“As a faithful ugg boot wearer, I’m embracing the return of the flats,” Jeffreys told The Daily Telegraph. “I’m tall. I have 11.5-size feet so I love a flat.”

Shoe designer Terry Biviano hopes to experiment with more colour this summer and has her eye on some of the one-piece swimsuits paraded last night.

Jesinta Franklin and Jessica Gomes walk the DJs rehearsal runway

Jesinta and Jess walk the DJs runway

media_cameraToday host Sylvia Jeffreys revealed she has 11.5-size feet and wouldn’t dare wearing the sky-high heels that were shown on the runway. Picture: Mark Metcalfe/Getty Images for David Jones
media_cameraTerry Biviano is eyeing off some one-piece swimsuits. Picture: AAP Image/Paul Miller

“I’m definitely done with black but it’s always in fashion, which is hard,” she said.

“I like a bikini but one-pieces are in. I should be wearing a one-piece after having children, I’m glad they’re having a moment.”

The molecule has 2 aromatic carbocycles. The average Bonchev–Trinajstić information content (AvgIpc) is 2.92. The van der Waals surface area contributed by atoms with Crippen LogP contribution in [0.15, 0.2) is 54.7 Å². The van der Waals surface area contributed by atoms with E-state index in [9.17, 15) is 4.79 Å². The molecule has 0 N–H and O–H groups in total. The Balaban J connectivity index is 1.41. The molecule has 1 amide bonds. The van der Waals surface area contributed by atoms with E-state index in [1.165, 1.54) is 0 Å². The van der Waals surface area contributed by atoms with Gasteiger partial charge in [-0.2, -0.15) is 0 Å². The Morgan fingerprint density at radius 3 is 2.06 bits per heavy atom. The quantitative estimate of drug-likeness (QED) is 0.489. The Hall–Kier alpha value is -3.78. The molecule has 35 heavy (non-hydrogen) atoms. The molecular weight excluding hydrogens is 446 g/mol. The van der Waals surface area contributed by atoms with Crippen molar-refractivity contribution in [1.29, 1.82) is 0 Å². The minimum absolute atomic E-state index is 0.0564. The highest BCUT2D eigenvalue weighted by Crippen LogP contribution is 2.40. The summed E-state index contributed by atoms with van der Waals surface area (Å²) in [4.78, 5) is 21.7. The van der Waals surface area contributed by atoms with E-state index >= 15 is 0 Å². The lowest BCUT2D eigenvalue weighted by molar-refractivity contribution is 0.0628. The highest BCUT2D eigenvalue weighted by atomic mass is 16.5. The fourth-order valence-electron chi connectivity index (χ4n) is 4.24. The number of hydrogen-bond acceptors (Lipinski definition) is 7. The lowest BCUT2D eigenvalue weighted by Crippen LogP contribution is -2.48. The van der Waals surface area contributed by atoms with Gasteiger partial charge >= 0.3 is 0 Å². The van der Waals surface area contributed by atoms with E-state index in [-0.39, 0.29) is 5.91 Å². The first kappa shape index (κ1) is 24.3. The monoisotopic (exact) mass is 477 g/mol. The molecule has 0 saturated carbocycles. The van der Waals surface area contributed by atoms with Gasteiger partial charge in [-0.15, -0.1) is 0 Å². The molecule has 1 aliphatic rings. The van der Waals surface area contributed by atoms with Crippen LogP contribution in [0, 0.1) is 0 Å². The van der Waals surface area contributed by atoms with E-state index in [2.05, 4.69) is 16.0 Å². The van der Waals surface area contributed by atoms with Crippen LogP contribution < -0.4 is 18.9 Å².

Actor Teresa Palmer is also hoping to branch out into some of the bold fruity patterns she saw last night.

RELATED: MATURE MODELS REPRESENT REAL WOMEN ON DJ’S RUNWAY

media_cameraTeresa Palmer wants to be daring by trying bold and fruity patterns. Picture: Christian Gilles
media_cameraWhile the Bachelor Matty J is sticking with traditional colours. Picture: Christian Gilles

“My go-to is black or white so this summer I’m going to put in some colour, some peaches and lemon,” she said. “I need to be more comfortable in colour.”

While the men on the catwalk showcased bold tropical prints and bright colours, Bachelor Matty J said he’s prefers to stick with what he knows.

“I’m very traditional and even in terms of colour schemes,” he said. “I’m going to wear blacks, white greys and that’s it.”

media_cameraAdam Goodes definitely won’t be wearing budgie smugglers again. Picture: Christian Gilles